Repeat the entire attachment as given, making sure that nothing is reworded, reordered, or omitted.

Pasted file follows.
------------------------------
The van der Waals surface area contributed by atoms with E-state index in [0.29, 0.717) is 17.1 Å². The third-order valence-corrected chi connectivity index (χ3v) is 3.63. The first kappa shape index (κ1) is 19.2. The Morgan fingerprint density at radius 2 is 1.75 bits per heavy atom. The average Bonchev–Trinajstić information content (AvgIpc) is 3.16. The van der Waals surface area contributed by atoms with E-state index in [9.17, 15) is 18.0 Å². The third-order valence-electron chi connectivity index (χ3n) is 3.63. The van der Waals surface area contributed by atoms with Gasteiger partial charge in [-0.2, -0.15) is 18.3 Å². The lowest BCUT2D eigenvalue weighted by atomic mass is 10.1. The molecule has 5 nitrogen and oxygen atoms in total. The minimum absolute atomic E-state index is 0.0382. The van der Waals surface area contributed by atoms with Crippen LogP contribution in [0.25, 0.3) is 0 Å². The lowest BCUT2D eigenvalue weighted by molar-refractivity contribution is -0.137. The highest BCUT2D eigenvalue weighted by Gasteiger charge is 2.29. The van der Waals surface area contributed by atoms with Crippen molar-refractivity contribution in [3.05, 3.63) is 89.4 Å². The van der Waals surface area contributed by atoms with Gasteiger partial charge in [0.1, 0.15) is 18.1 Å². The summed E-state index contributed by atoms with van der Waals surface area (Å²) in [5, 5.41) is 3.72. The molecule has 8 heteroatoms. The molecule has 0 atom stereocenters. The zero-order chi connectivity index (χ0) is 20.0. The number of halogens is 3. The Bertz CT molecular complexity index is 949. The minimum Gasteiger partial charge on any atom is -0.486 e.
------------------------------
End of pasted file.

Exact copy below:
The van der Waals surface area contributed by atoms with E-state index in [0.29, 0.717) is 17.1 Å². The third-order valence-corrected chi connectivity index (χ3v) is 3.63. The first kappa shape index (κ1) is 19.2. The Morgan fingerprint density at radius 2 is 1.75 bits per heavy atom. The average Bonchev–Trinajstić information content (AvgIpc) is 3.16. The van der Waals surface area contributed by atoms with E-state index in [9.17, 15) is 18.0 Å². The third-order valence-electron chi connectivity index (χ3n) is 3.63. The van der Waals surface area contributed by atoms with Gasteiger partial charge in [-0.2, -0.15) is 18.3 Å². The lowest BCUT2D eigenvalue weighted by atomic mass is 10.1. The molecule has 5 nitrogen and oxygen atoms in total. The minimum absolute atomic E-state index is 0.0382. The van der Waals surface area contributed by atoms with Crippen LogP contribution in [0.25, 0.3) is 0 Å². The lowest BCUT2D eigenvalue weighted by molar-refractivity contribution is -0.137. The highest BCUT2D eigenvalue weighted by Gasteiger charge is 2.29. The van der Waals surface area contributed by atoms with Crippen molar-refractivity contribution in [3.05, 3.63) is 89.4 Å². The van der Waals surface area contributed by atoms with Gasteiger partial charge in [0.1, 0.15) is 18.1 Å². The summed E-state index contributed by atoms with van der Waals surface area (Å²) in [5, 5.41) is 3.72. The molecule has 8 heteroatoms. The molecule has 0 atom stereocenters. The zero-order chi connectivity index (χ0) is 20.0. The number of halogens is 3. The Bertz CT molecular complexity index is 949. The minimum Gasteiger partial charge on any atom is -0.486 e.